Every March 15th, two 9th and 10th grade Academic Curriculum sections would look on with the same sadistic interest of Roman spectators at the gladitorial games, as Mr. X conducted his sacrifices. I can recall that he struck the pretty strawberry blonde with the well-developed embonpoint so hard that he raised dust from her skirt. We were a bit puzzled that girls actually submitted to being beaten with a paddle for no reason, but all this went on undoubtedly because the legend of Mr. X the fierce disciplinarian had enormous appeal in our local community. The whole thing was fascinating, and it all made such a good story that everyone, student and adult, in their heart of hearts, enthusiastically approved.

Mr. X would never be allowed to get away with that kind of thing today, alas! In Hades, poor Caesar must do without his sacrifice. And it is my impression that Latin instruction has rather overwhelmingly also become a thing of the past. Kids today learn Spanish. Modern languages are easier and thought more relevant.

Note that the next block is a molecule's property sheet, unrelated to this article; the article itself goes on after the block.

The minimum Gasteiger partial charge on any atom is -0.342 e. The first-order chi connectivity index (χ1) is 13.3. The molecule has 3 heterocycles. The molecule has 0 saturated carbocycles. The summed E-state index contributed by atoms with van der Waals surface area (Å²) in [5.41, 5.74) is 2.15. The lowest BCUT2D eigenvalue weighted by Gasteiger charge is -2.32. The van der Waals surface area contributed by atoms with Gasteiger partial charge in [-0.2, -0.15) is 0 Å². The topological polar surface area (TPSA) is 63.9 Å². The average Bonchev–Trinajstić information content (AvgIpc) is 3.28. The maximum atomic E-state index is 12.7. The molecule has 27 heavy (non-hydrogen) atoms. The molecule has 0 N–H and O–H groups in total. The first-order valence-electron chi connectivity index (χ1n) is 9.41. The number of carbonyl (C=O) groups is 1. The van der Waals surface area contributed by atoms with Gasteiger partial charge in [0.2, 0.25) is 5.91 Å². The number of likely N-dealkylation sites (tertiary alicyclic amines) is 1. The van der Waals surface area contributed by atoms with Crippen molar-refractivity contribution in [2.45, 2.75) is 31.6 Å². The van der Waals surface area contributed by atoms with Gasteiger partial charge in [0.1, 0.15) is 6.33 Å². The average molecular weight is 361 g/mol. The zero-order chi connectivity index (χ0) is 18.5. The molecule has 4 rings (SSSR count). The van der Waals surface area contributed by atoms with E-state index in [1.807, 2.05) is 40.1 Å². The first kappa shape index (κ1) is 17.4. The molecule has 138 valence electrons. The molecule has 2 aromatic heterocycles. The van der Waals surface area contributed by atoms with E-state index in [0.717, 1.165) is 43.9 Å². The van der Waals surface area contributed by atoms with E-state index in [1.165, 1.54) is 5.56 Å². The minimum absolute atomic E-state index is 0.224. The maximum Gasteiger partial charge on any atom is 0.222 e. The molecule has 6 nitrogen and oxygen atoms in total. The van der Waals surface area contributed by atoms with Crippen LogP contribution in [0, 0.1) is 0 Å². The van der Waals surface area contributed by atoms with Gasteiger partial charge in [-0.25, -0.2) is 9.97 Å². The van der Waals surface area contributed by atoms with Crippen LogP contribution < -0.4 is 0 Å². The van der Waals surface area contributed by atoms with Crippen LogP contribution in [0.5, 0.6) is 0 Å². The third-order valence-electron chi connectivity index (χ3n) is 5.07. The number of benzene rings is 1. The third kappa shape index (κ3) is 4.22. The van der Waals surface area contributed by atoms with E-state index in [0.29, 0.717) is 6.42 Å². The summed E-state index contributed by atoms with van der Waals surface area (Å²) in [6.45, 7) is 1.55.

Tim de Lisle would not approve. He recently argued that Latin the best language.

If you work with words, Latin is the Pilates session that stays with you for life: it strengthens the core. It teaches you grammar and syntax, better than your own language, whose structure you will have absorbed before you are capable of noticing it. Latin offers no hiding place, no refuge for the woolly. Each piece of the sentence has to slot in with the rest; every ending has to be the right one. To learn Latin is to learn rigour.

The price for the rigour is the mortis. Soon enough, someone will helpfully inform you that Latin is a dead language. In one way, sure, but in others it lives on. It is a vivid presence in English and French, it is the mother of Italian and Spanish, and it even seeps into German. More often than not, the words these languages have in common are the Latin ones: it remains a lingua franca. The words we take from Latin tend to be long, reflective, intellectual (the short, punchy words we didn’t need to import: live, die, eat, drink, love, hate). Business and academia, two worlds with little else in common, both rely more and more on long Latinate words. The European Union speaks little else. Ten years ago, for another article, I had to read the proposed European constitution. It was a long turgid parade of Latin-derived words. The burghers of Brussels were trying to build a superstate out of abstract nouns.